Pero's Merino Wool collection is inspired by the culture of Kullu and global appeal of traditional crafts 

Aneeth Arora’s collaboration with Woolmark led to a new line inspired by the countryside and tradition of Kullu

Rebecca Vargese Published :  01st February 2019 06:00 AM   |   Published :   |  01st February 2019 06:00 AM


Aneeth Arora of Pero describes the Summer/Resort collection for Lakmé Fashion Week ’19 as “a product that is bigger than the sum of its parts.” Despite the dichotomy between traditional textiles and Pero’s design sensibilities, From Love with Kullu consists of constructed looks that are holistic and mark the first-time collaboration between the label, the Australian-based Woolmark Company and Kullu wool weavers’ cooperative Bhuttico. Infused with elements of the traditional Manali Pattu (shawls), the collection made its runway debut on Day 3 of Lakmé  Fashion Week that was dedicated to sustainable fashion. “Pero’s idea of sustainability is: working with the same set of craftspeople and challenging our abilities and theirs to create something new with the same skill set. We don’t want our craftsmen to feel that they are working with a fashion brand where trends change every six months and associations are a one-time situation,” begins Aneeth.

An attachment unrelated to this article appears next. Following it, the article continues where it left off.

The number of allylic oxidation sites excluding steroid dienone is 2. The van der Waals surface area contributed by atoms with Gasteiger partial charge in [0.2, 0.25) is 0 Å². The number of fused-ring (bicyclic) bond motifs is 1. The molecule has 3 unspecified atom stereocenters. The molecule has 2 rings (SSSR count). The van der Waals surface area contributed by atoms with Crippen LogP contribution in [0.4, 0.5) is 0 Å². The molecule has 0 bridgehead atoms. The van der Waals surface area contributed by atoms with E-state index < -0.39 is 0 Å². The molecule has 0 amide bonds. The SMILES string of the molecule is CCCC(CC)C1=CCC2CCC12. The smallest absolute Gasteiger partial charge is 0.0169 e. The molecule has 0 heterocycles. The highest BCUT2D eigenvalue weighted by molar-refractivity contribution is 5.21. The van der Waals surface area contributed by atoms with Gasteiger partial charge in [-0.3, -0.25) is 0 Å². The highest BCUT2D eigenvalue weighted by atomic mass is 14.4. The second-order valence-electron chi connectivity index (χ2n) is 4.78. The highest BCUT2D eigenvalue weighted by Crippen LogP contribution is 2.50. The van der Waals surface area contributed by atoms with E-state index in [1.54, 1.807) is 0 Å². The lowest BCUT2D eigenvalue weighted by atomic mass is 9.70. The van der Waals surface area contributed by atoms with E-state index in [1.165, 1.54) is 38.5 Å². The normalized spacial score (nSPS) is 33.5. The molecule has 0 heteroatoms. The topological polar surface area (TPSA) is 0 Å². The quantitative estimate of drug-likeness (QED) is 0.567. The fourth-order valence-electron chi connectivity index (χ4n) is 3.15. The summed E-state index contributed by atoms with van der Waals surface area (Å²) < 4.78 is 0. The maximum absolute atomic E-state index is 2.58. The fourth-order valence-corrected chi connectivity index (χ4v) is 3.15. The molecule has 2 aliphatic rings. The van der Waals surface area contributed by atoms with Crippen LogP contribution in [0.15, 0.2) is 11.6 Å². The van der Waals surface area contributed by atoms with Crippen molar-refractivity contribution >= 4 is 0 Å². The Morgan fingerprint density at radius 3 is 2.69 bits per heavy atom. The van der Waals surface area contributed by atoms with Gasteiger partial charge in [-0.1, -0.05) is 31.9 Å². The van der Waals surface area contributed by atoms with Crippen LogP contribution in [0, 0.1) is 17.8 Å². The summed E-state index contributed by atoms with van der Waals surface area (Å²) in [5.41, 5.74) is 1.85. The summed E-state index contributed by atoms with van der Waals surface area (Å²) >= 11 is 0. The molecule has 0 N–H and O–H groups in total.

Around the blend
One of the only Indian brands that has worked with Merino Wool for the last 10 years, prior to their tie-up with Woolmark, the highlight of Pero’s collection is their versatile use of the fabric. Creating textiles of varying thickness and blends, to using woollen yarn for hand and machine embroidery, wool finds myriad applications in From Kullu with Love. “From the thinnest to the thickest form we have used Merino Wool for weaving and embellishment. Perhaps the only challenge that the material poses is that it shrinks.” 

A brief outline
Working on their design story a year in advance, the collection which is the brand’s Autumn/Winter ’19 line includes a palette of indigo, electric blue, khaki and off-white. “We came across electric blue when we were exploring pattus and decided to make it a bigger colour than just an accent hue in our clothing,” reveals the NID graduate. Drawing further inspiration from Manali’s traditional apparel, look out for geometric patterns and motifs on a range of flowy dresses, structured jackets, tops, bottoms and dungarees. Employing the Kullu border for the first time, Pero has also incorporated the traditional craft design in the form of trims and ties. 

Grammatically correct
Catering to an overseas audience, Aneeth believes that there is a very thin line between transforming ethnic clothing into something with global sensibilities. “I feel that when we look at crafts in India we perceive it in a certain context. When we look at an Angarkha we think of it as a traditional silhouette, but abroad the same Angarkha is worn as a soft over jacket.”